Strolling Through The Bund

The Bund is a famous waterfront promenade north of the old Walled City of Shanghai, facing the vast skyscrapers of Pudong, and must surely be among the city’s most romantic spots.


The Bund, Shanghai
The Bund, Shanghai

I had made my way under the Huangpu River enroute to Yuyuan Gardens, but first I wanted to explore this famous waterfront area. The Bund is seeping in history. Most of its age-old eclecticist buildings along the waterfront once housed banks and merchants from European and American settlements. As such, it was sometimes easy to imagine I was walking in an old Manhattan side street or in a Germanic city. Maybe this is why the authorities here have gone overboard with the numerous Chinese flags on top of this old buildings, as to remind you that you’re in Shanghai after all?



Although the height of the buildings is restricted on this side of the Huangpu here on The Bund, it is no secret that on the other side of the river there are a collection of amazing skyscrapers, topped by the awesome Shanghai Tower, which is now the largest building in China. On my visit last year, the Shanghai Tower was not yet complete, but nevertheless, the view was still spectacular as the Oriental Pearl Tower took pride of place while reflecting over the shimmering waters. River cruises are also a big thing here – as you would expect with the place literally crawling with tourists (including me)! I saw many small and mid-sized ferries plying their trade on the Huangpu, and even spotted a Chinese Customs building on the banks of the river, presumably for when international passengers disembark from their cruise ships from other countries in the region.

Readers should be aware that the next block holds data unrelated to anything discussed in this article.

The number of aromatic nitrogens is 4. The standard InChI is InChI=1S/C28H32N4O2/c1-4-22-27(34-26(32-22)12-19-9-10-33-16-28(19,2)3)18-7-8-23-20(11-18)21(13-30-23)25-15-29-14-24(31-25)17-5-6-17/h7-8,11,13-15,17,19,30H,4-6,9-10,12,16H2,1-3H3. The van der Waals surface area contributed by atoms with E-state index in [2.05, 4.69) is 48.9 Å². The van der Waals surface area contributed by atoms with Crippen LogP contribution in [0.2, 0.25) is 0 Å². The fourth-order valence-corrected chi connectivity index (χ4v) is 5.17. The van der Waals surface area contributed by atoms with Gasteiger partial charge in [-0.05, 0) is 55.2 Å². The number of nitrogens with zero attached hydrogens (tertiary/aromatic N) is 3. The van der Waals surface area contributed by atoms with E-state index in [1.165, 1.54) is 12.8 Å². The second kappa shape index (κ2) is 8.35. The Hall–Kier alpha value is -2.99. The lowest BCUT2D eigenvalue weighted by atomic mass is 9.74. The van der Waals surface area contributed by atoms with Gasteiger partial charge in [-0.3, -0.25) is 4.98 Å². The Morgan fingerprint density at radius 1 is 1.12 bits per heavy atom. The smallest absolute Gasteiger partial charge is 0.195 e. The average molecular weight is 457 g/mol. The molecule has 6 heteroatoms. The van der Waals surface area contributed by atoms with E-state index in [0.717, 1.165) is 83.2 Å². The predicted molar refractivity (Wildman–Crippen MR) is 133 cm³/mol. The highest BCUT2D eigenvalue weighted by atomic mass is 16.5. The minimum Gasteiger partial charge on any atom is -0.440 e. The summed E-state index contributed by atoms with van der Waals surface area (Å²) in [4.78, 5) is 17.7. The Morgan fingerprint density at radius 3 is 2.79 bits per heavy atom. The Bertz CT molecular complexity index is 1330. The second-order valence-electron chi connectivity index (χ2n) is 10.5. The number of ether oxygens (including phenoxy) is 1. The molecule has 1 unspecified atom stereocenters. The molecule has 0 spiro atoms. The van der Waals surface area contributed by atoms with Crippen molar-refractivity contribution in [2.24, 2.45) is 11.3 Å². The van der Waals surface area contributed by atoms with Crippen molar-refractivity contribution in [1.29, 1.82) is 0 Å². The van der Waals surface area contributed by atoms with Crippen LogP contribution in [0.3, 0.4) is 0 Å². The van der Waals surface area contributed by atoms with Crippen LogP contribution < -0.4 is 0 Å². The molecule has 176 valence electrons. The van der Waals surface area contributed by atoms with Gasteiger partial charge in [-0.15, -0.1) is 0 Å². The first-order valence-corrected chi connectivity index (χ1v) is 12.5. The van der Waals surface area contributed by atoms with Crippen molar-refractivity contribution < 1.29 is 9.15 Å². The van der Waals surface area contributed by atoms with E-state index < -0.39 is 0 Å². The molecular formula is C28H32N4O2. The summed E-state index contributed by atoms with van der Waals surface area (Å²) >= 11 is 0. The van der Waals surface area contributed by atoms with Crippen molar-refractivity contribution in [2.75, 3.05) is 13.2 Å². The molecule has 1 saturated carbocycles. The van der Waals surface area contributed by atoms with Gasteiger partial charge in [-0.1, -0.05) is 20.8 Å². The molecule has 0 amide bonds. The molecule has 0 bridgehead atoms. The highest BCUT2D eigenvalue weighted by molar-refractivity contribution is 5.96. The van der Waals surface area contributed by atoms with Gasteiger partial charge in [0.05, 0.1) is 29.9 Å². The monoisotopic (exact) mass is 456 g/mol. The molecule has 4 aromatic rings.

Although I didn’t get any photos, one thing I do most vividly recall about my brief visit to The Bund was a Chinese worker who was cutting the grass with shears! No lawnmowers here, they make too much noise! He was down on his knees working immaculately to trim the grass and level it all out equally! Mostly, though, you will enjoy being part of the atmosphere around here, and enjoy the views across the river of the Pudong skyline. There’s not much to do in the Bund other than immerse yourself in the atmosphere and history of the place, but I would recommend a visit to everyone enroute to somewhere else in the area, such as Yuyuan Gardens.


There are no Metro stations close to the Bund, although Metro Line 2 does cross underneath the area. The closest station would be East Nanjing Road, perhaps a 10 minute walk away. I arrived at The Bund under the river on the slightly-tacky and more-than-a-little-weird sightseeing tunnel train from Lujiazui where my hotel was situated.

4 thoughts on “Strolling Through The Bund

    1. I find Shanghai, more so than Beijing, has lots of semi-European little enclaves (like the Bund and Xintiandi), which go a long way to showing the colonial side of the city, where foreigners used to rule the roost (bankers, merchants etc.). I really enjoyed my little stroll though here.


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